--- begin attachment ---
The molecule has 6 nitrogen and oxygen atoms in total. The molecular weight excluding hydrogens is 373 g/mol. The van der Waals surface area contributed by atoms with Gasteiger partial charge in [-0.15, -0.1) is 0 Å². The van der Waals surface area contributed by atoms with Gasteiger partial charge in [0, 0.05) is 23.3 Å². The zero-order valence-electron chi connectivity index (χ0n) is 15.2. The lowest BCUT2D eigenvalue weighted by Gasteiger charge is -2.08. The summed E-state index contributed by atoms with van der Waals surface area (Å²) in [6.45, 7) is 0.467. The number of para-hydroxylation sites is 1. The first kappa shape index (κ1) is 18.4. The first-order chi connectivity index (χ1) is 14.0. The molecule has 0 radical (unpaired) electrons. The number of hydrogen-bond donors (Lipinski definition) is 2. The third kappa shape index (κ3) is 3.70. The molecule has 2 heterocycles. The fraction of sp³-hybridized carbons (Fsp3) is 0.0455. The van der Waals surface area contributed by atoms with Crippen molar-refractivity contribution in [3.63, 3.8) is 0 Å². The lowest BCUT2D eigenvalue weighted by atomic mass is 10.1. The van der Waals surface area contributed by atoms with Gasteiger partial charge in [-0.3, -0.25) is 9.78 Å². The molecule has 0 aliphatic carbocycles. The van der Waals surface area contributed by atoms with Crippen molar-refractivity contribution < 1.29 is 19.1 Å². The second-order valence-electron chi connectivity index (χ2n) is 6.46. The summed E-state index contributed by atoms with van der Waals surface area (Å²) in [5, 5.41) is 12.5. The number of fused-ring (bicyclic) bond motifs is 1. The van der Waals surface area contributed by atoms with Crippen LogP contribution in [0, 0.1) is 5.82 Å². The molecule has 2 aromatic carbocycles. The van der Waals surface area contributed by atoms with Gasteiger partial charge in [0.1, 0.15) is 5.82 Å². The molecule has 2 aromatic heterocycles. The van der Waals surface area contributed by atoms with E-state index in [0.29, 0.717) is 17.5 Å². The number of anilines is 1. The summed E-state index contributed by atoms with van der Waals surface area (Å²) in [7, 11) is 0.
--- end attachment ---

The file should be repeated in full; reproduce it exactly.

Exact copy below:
The molecule has 6 nitrogen and oxygen atoms in total. The molecular weight excluding hydrogens is 373 g/mol. The van der Waals surface area contributed by atoms with Gasteiger partial charge in [-0.15, -0.1) is 0 Å². The van der Waals surface area contributed by atoms with Gasteiger partial charge in [0, 0.05) is 23.3 Å². The zero-order valence-electron chi connectivity index (χ0n) is 15.2. The lowest BCUT2D eigenvalue weighted by Gasteiger charge is -2.08. The summed E-state index contributed by atoms with van der Waals surface area (Å²) in [6.45, 7) is 0.467. The number of para-hydroxylation sites is 1. The first kappa shape index (κ1) is 18.4. The first-order chi connectivity index (χ1) is 14.0. The molecule has 0 radical (unpaired) electrons. The number of hydrogen-bond donors (Lipinski definition) is 2. The third kappa shape index (κ3) is 3.70. The molecule has 2 heterocycles. The fraction of sp³-hybridized carbons (Fsp3) is 0.0455. The van der Waals surface area contributed by atoms with Crippen molar-refractivity contribution in [3.63, 3.8) is 0 Å². The lowest BCUT2D eigenvalue weighted by atomic mass is 10.1. The van der Waals surface area contributed by atoms with Gasteiger partial charge in [-0.3, -0.25) is 9.78 Å². The molecule has 0 aliphatic carbocycles. The van der Waals surface area contributed by atoms with Crippen molar-refractivity contribution < 1.29 is 19.1 Å². The second-order valence-electron chi connectivity index (χ2n) is 6.46. The summed E-state index contributed by atoms with van der Waals surface area (Å²) in [5, 5.41) is 12.5. The number of fused-ring (bicyclic) bond motifs is 1. The van der Waals surface area contributed by atoms with Crippen LogP contribution in [0, 0.1) is 5.82 Å². The molecule has 2 aromatic carbocycles. The van der Waals surface area contributed by atoms with Gasteiger partial charge in [0.1, 0.15) is 5.82 Å². The molecule has 2 aromatic heterocycles. The van der Waals surface area contributed by atoms with E-state index in [0.29, 0.717) is 17.5 Å². The number of anilines is 1. The summed E-state index contributed by atoms with van der Waals surface area (Å²) in [7, 11) is 0.